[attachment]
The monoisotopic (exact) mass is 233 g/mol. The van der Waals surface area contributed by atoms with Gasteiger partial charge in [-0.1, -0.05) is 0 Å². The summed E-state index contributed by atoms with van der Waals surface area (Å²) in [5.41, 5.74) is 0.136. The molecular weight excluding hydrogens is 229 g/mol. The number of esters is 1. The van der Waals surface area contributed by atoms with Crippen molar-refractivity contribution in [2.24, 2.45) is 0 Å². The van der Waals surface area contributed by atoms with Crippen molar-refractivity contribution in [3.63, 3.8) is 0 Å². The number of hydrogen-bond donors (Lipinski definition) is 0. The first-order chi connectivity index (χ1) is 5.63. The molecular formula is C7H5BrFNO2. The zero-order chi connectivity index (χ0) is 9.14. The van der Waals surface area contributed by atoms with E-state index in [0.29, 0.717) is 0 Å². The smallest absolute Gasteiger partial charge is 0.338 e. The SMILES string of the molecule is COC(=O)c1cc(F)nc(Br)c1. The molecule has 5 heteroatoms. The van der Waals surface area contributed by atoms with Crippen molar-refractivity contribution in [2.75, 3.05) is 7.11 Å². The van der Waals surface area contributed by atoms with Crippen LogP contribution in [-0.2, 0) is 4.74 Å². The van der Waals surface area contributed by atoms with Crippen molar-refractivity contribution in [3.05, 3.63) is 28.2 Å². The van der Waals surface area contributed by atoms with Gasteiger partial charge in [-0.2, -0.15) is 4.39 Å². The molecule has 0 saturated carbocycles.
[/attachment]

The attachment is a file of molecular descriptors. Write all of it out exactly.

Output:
The monoisotopic (exact) mass is 233 g/mol. The van der Waals surface area contributed by atoms with Gasteiger partial charge in [-0.1, -0.05) is 0 Å². The summed E-state index contributed by atoms with van der Waals surface area (Å²) in [5.41, 5.74) is 0.136. The molecular weight excluding hydrogens is 229 g/mol. The number of esters is 1. The van der Waals surface area contributed by atoms with Crippen molar-refractivity contribution in [2.24, 2.45) is 0 Å². The van der Waals surface area contributed by atoms with Crippen molar-refractivity contribution in [3.63, 3.8) is 0 Å². The number of hydrogen-bond donors (Lipinski definition) is 0. The first-order chi connectivity index (χ1) is 5.63. The molecular formula is C7H5BrFNO2. The zero-order chi connectivity index (χ0) is 9.14. The van der Waals surface area contributed by atoms with E-state index in [0.29, 0.717) is 0 Å². The smallest absolute Gasteiger partial charge is 0.338 e. The SMILES string of the molecule is COC(=O)c1cc(F)nc(Br)c1. The molecule has 5 heteroatoms. The van der Waals surface area contributed by atoms with Crippen molar-refractivity contribution in [2.75, 3.05) is 7.11 Å². The van der Waals surface area contributed by atoms with Crippen LogP contribution in [-0.2, 0) is 4.74 Å². The van der Waals surface area contributed by atoms with Crippen molar-refractivity contribution in [3.05, 3.63) is 28.2 Å². The van der Waals surface area contributed by atoms with Gasteiger partial charge in [-0.2, -0.15) is 4.39 Å². The molecule has 0 saturated carbocycles.